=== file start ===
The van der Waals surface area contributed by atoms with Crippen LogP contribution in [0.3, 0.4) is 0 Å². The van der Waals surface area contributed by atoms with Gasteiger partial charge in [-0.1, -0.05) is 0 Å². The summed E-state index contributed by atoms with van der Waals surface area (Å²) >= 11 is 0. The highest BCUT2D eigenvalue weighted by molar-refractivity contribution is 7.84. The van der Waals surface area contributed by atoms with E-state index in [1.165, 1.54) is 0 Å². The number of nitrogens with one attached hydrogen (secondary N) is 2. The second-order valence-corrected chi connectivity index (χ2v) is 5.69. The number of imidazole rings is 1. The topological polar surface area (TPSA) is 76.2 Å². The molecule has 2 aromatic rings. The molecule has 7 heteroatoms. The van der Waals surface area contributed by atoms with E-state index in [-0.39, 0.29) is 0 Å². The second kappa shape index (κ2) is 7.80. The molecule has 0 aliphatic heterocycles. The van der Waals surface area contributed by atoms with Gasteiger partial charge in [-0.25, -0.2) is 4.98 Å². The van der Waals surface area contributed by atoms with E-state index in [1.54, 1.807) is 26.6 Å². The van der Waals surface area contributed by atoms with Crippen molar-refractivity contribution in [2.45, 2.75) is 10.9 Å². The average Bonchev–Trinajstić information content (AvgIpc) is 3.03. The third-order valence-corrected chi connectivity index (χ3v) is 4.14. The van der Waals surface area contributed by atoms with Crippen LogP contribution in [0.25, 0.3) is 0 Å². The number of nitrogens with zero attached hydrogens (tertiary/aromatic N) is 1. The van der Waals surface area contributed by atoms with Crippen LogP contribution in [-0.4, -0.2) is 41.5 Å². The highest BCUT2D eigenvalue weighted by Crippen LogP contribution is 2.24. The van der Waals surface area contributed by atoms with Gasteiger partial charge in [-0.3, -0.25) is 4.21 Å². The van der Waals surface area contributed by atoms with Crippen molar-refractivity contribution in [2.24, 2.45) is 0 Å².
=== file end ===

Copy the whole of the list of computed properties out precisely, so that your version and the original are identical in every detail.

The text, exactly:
The van der Waals surface area contributed by atoms with Crippen LogP contribution in [0.3, 0.4) is 0 Å². The van der Waals surface area contributed by atoms with Gasteiger partial charge in [-0.1, -0.05) is 0 Å². The summed E-state index contributed by atoms with van der Waals surface area (Å²) >= 11 is 0. The highest BCUT2D eigenvalue weighted by molar-refractivity contribution is 7.84. The van der Waals surface area contributed by atoms with E-state index in [1.165, 1.54) is 0 Å². The number of nitrogens with one attached hydrogen (secondary N) is 2. The second-order valence-corrected chi connectivity index (χ2v) is 5.69. The number of imidazole rings is 1. The topological polar surface area (TPSA) is 76.2 Å². The molecule has 2 aromatic rings. The molecule has 7 heteroatoms. The van der Waals surface area contributed by atoms with E-state index in [-0.39, 0.29) is 0 Å². The second kappa shape index (κ2) is 7.80. The molecule has 0 aliphatic heterocycles. The van der Waals surface area contributed by atoms with Gasteiger partial charge in [-0.25, -0.2) is 4.98 Å². The van der Waals surface area contributed by atoms with E-state index in [1.54, 1.807) is 26.6 Å². The van der Waals surface area contributed by atoms with Crippen molar-refractivity contribution in [2.45, 2.75) is 10.9 Å². The average Bonchev–Trinajstić information content (AvgIpc) is 3.03. The third-order valence-corrected chi connectivity index (χ3v) is 4.14. The van der Waals surface area contributed by atoms with Crippen LogP contribution in [0.25, 0.3) is 0 Å². The number of nitrogens with zero attached hydrogens (tertiary/aromatic N) is 1. The van der Waals surface area contributed by atoms with Crippen LogP contribution in [-0.4, -0.2) is 41.5 Å². The highest BCUT2D eigenvalue weighted by Crippen LogP contribution is 2.24. The van der Waals surface area contributed by atoms with Gasteiger partial charge in [-0.3, -0.25) is 4.21 Å². The van der Waals surface area contributed by atoms with Crippen molar-refractivity contribution in [2.24, 2.45) is 0 Å².